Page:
The following report is part of a 50 state survey related to issues which demonstrate characteristics of hacking in the 2016 election.
The experience in California indicating the hacking election systems and how those might have been compromised appear to be largely concentrated in Riverside County as far as media reports are concerned. However, it is important to note that Riverside County depended upon the State’s voter registration system in order to ensure its voters are properly registered — this being the primary issue discussed here. This information is described in greater detailed below.
In California, there has been great controversy related to the Democratic primary, potential exit polling discrepancies and how the media called a victory for Hillary Clinton over Bernie Sanders hours prior to the polls closing.
There was also a larger problem with voter registration confusion, whereby voters may have inadvertently registered for the conservative leaning, American Independent Party instead of “No Party Preference,” and thus disenfranchised themselves from voting in the primary in many cases.
These topics are not discussed at length, but rather, the focus here is on the issues related to the voting systems and/or machines themselves and characteristics of hacking.
On April 11, 2016 Riverside Community College District Trustee Nathan Miller went online and found that his voter registration had been switched from Republican to Democrat. The Secretary of State’s office verified that his information had been changed online, although he denies ever making such a change.
On June 7, 2016, more Riverside County Republican voters found themselves disenfranchised since their voter registration status had been changed to Democrat or “declined to state.” There were additional reports that Democrats had their registration changed as well.
Additionally, some voters were not found in the poll books and thus not eligible to vote without having to cast a provisional ballot. An online survey on a local news site found that 37% of voters reported their party registration changed on election day.
On June 11, 2016, Riverside District Attorney Mike Hestrin, who investigated the hacking situation, made the following comments at the Temecula Valley Republican Headquarters:
Hackers are going on and changing (online) voter registrations… we know hackers are doing it, but we don’t know who they are… We are so far behind any hacker can get into it… We need to upgrade our voter technology.
@iblametom – I voted when polls opened so machine never functioned (not accepting ballots). They were calling tech support.
— Anna Jeter (@anyamare) November 8, 2016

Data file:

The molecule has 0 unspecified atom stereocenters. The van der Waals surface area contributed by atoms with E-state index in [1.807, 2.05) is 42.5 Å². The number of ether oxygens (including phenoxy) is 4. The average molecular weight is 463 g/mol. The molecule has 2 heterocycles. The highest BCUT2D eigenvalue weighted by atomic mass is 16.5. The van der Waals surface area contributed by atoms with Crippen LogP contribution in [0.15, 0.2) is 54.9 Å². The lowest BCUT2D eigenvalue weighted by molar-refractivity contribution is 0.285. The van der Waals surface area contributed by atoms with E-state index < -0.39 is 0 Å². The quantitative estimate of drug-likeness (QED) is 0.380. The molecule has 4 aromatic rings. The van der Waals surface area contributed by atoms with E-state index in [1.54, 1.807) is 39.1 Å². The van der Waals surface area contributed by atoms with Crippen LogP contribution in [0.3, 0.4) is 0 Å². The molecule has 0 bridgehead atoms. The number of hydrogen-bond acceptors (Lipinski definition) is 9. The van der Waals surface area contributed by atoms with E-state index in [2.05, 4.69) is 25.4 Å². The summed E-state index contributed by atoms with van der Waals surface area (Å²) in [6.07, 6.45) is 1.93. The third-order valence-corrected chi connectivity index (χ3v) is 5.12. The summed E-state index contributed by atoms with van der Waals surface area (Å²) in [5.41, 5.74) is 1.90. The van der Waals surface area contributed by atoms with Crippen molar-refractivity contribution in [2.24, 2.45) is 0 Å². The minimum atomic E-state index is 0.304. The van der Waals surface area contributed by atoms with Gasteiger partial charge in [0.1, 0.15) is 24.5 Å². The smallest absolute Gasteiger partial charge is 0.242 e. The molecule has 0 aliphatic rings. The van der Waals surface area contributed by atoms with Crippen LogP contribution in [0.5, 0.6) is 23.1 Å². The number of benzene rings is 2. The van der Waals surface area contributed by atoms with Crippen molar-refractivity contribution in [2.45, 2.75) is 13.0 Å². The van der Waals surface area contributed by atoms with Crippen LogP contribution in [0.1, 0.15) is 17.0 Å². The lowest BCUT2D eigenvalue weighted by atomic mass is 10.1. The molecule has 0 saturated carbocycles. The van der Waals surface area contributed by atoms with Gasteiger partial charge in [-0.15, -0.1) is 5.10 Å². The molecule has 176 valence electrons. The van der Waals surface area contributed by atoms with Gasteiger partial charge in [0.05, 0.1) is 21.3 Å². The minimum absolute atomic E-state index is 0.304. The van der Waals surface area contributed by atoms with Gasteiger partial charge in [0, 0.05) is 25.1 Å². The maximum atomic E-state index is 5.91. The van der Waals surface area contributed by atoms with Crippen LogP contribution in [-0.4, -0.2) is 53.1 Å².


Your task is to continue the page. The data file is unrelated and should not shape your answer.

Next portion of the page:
It is not unusual for voting machines to break down, but such occurrences are important to notate when looking for possible system compromise.
The issues related in the Riverside County experience are quite concerning to us all and are not merely isolated to Riverside County because voters rely on the Secretary of State’s website in order to change party affiliation. The District Attorney claimed that particular system was hacked and if this is the case, that would mean that all Californians are potentially at risk.
The problem with the State’s voter registration website is that it needs to be less prone to simple hacking or penetration attempts. The fact that so many people reported unusual issues with their voter registration, that nearly half of all U.S. states, according to the FBI, had their voter registration scanned or hacked, and the fact that District Attorney was certain regarding hacking claims after a thorough investigation, lend great credibility to the claim that the voter registration system was actually hacked.
Whether the attack was by a foreign entity is irrelevant, the fact remains that if voter registrations are able to be changed on a massive scale, it can manipulate the ultimate candidate decisions to be made in the general election. Therefore, additional safeguards need to be put into place, such as IP Address tracking/logging (if not being done already), proper firewall systems, and better confirmation of changes to be made to voter data. Perhaps email confirmation or two factor authentication should be required to secure the systems better. There are a variety of options available and there is no reason such changes cannot be made. The integrity of our vote — and indeed our democracy — depends upon it.